top of page

10 Ways to Stay Healthy When You Travel

Traveleidoscope:  10 Ways to Stay Healthy When You Travel

As a former flight attendant, I spent A LOT of time in the air, and on the road, so I learned a fair amount about what to do and what not to do in order to stay healthy when traveling! While there are probably a ga-jillion ways to stay healthy, and there’s no guarantee that you won’t ever get sick on the road, here are my top 10 tips for staying healthy when you travel.

1. Drink Water:

Water helps you stay hydrated (duh), especially when you fly. The air at 35,000 is very dry at around 10% humidity. That low cabin humidity and high elevation contributes to your chances of getting the dreaded “airplane cold”. Hydrating will help reduce your chances of getting sick as well as reducing the chances of leg cramping caused by dehydration. And apparently, studies have shown that drinking a little bit through the whole flight is better than chugging a lot before you get on the plane. To that end, you may want to bring a collapsible water bottle. It won’t take up much room and you can fill it at the airport. And, no need to dehydrate yourself further by drinking coffee, tea or a few cocktails midflight.

2. Don’t Overindulge in Alcohol or Caffeine:

I’m not saying don’t have a cocktail, I’m just not advocating overdoing it. Who needs a hangover the next day? As for caffeine, I’m guilty of overdoing it. Both alcohol and caffeine are diuretics, which means that they make the body produce an increased amount of urine. Any substance that has diuretic effects can cause dehydration. See number 1!

And if you’re at altitude, the effects of overindulging in alcohol and caffeine can be worse. While recent studies have found that higher altitude can impair some abilities, it does not make alcohol more potent., i.e., you don’t get drunker faster at altitude; however, alcohol dehydrates you and drinking too little water can quickly lead to dehydration, especially at high altitudes (where humidity and oxygen levels are both lower), which is defined by the Society for Mountain Medicine as elevations between 5,000 feet and 11,500 feet. The same basic concept goes for caffeine – it can dehydrate you quicker at altitude. Since humidity is lower at higher altitudes, when you perspire, that perspiration evaporates quicker and you might not even realize that you’re losing water which then leads to not drinking enough and ultimately getting dehydrated.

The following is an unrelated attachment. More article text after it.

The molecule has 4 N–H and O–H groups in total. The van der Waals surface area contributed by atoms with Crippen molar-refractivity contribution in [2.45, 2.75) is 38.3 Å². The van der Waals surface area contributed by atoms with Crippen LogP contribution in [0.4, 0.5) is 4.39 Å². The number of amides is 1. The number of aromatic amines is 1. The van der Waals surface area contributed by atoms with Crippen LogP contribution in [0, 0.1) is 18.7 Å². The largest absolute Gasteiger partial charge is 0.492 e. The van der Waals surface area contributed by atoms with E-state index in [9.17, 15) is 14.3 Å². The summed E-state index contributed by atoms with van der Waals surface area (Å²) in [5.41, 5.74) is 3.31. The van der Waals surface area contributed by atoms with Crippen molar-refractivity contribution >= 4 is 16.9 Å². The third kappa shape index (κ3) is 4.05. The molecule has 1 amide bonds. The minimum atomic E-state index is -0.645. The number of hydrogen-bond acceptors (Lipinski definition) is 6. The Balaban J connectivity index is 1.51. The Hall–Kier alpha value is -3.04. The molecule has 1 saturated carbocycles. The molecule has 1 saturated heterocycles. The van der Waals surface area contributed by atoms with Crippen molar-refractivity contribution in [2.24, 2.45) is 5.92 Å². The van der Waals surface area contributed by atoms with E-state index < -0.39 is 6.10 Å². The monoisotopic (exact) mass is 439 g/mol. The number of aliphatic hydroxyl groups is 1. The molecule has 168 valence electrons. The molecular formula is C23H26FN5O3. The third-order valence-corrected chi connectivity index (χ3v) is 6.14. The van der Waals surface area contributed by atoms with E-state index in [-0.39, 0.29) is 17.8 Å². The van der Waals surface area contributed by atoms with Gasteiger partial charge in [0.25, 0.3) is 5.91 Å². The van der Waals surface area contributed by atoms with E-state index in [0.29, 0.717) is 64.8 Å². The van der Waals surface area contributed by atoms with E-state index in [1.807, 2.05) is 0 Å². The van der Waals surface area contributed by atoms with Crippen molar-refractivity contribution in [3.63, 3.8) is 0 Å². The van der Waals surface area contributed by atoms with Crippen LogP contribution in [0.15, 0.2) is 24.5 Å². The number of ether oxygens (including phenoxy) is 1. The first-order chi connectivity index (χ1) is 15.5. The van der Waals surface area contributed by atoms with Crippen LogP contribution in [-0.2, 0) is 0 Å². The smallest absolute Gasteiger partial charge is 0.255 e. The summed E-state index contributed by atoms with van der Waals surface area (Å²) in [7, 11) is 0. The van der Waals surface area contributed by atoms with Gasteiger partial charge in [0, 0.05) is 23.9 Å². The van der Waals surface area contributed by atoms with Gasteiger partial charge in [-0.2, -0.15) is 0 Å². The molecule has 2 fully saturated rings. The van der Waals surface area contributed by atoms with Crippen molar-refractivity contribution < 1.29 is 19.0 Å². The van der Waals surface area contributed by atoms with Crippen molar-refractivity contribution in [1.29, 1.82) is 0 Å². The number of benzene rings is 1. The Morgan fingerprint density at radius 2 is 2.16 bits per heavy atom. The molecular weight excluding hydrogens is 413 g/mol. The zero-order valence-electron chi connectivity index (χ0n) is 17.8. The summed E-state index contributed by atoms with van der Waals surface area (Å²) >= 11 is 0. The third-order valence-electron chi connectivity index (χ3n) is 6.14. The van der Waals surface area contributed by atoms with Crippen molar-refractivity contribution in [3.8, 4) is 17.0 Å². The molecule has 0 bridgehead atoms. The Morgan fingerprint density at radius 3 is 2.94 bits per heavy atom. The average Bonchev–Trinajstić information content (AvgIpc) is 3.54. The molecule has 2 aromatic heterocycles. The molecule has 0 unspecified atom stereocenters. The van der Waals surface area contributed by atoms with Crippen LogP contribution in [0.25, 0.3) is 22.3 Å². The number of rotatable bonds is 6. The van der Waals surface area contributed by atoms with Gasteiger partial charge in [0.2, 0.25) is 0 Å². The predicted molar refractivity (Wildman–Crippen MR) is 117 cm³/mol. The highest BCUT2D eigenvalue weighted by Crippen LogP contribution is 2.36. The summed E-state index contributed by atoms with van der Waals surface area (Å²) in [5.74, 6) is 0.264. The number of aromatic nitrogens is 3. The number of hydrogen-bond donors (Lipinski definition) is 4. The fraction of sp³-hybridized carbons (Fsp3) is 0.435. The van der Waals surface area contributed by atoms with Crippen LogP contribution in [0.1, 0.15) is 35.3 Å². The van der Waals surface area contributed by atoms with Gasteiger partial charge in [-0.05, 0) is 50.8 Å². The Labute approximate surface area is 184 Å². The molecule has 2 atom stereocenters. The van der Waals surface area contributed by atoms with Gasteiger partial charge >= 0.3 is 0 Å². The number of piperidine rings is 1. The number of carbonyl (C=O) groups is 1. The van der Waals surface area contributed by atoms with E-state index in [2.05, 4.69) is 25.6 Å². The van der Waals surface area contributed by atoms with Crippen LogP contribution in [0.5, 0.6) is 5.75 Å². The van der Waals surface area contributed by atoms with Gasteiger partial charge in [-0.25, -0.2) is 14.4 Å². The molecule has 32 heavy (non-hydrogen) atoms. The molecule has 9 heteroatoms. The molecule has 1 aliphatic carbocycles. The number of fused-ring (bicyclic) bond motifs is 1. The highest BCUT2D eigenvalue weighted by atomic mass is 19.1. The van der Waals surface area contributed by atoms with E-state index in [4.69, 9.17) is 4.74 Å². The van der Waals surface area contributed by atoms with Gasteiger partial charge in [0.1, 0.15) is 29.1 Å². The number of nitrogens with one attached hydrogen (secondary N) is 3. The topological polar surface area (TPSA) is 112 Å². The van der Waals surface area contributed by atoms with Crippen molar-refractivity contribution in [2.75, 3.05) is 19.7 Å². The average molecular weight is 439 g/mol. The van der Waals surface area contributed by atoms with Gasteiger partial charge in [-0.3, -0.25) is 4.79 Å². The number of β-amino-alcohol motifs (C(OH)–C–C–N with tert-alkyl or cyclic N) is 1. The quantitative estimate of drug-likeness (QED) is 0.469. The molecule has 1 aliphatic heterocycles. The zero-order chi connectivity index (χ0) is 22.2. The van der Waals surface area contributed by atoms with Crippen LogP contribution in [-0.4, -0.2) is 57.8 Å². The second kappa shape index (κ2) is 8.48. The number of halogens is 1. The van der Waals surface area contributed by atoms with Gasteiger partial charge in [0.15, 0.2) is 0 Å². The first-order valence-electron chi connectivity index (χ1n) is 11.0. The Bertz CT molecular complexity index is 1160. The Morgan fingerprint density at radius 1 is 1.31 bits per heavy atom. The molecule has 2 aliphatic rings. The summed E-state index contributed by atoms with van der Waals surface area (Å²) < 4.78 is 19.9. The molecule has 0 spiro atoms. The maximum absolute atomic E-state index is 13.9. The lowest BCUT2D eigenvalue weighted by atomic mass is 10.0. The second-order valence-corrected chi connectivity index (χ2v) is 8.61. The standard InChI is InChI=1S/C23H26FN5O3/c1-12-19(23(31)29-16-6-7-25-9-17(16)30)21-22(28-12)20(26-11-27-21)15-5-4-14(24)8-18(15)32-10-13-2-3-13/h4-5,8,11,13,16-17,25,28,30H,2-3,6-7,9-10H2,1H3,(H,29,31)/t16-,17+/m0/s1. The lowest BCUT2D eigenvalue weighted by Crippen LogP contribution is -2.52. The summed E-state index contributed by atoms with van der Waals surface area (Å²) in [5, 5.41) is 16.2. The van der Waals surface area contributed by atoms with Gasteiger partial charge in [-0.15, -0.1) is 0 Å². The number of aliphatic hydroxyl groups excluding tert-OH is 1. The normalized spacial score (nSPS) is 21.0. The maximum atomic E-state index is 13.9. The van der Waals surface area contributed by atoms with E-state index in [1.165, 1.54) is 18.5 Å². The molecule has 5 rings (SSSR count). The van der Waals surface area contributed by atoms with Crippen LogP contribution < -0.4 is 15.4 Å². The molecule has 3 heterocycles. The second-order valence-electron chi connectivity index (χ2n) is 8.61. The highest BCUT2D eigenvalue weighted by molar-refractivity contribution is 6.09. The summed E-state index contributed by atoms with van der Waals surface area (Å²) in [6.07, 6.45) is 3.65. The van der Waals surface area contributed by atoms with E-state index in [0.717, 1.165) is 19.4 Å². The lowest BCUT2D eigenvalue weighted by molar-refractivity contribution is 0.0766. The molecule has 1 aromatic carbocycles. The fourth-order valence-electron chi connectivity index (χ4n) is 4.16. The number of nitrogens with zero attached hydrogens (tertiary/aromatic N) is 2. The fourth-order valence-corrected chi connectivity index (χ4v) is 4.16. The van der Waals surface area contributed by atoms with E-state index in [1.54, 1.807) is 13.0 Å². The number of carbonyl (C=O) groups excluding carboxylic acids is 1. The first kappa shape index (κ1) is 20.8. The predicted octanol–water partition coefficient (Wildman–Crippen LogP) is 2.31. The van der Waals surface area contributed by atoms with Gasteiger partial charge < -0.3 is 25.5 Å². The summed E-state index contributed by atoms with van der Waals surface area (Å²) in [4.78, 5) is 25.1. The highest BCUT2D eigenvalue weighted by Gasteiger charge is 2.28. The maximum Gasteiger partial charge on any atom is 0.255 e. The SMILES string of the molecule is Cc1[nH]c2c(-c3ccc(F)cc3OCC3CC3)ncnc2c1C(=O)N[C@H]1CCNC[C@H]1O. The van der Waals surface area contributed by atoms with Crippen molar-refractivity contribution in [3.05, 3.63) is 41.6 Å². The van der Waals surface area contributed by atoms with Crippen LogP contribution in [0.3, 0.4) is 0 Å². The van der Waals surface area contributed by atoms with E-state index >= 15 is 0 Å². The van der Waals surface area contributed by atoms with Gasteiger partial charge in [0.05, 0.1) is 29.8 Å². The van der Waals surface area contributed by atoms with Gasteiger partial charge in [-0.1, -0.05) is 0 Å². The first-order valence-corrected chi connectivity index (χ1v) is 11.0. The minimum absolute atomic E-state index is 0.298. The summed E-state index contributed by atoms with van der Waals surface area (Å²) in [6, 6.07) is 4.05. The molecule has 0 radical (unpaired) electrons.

3. Use a nasal saline spray:

Get a dry nose when you fly? Try a saline spray. You can buy them over the counter and they have the same concentration of saline that you have in your own body. I use one every day because it helps to clear out the mucus in your nose (I know it sounds gross, but I think it works). I also use one when I fly, since it helps add moisture to my nose.

Additionally, a lot of people end up with sinus infections because of the “airplane air”. You know what I’m talkin’ about - the stale, dry air that’s chock full of bacteria. All that fun stuff, along with the “bonus” low humidity, messes with your sinuses. And if you’re like me - a sinus infection just waiting to happen - you’ve already got one by the time you land. Of course, you should check with your doctor first before using anything, but, for me, using a nasal saline spray has helped me stay healthy.

4. Eat Healthy:

I never pass up a good croissant or fail to indulge in a my favorite flavor of gelato when I’m on the road, but I also try to eat mostly healthy. If you’re eating poorly, you’re more susceptible to getting sick. You may want to eat a bit more protein when you travel than you normally would. Protein helps you fight infection and rebuilds muscles. And while carbs are delish, they’re not gonna cut it for staying healthy.

5. Food Safety Tips:

When I travel, I’m more cautious about my selection of food in general. Food isn’t necessarily “safer” whether you’re at home or away, but getting sick on vacation stinks. While I eat fruits and veggies while I’m traveling, my rule is, if I can peel a fruit, I’ll probably eat it. As for veggies, I typically, make sure they’re cooked.

As for other examples, I’m not a fan of mayonnaise generally, but I especially avoid it on buffets and/or if a mayo laiden dish has been sitting out. Same with cold cuts. I don’t eat them at all, but for those of you who do, they can be real petri dishes. Just sayin’...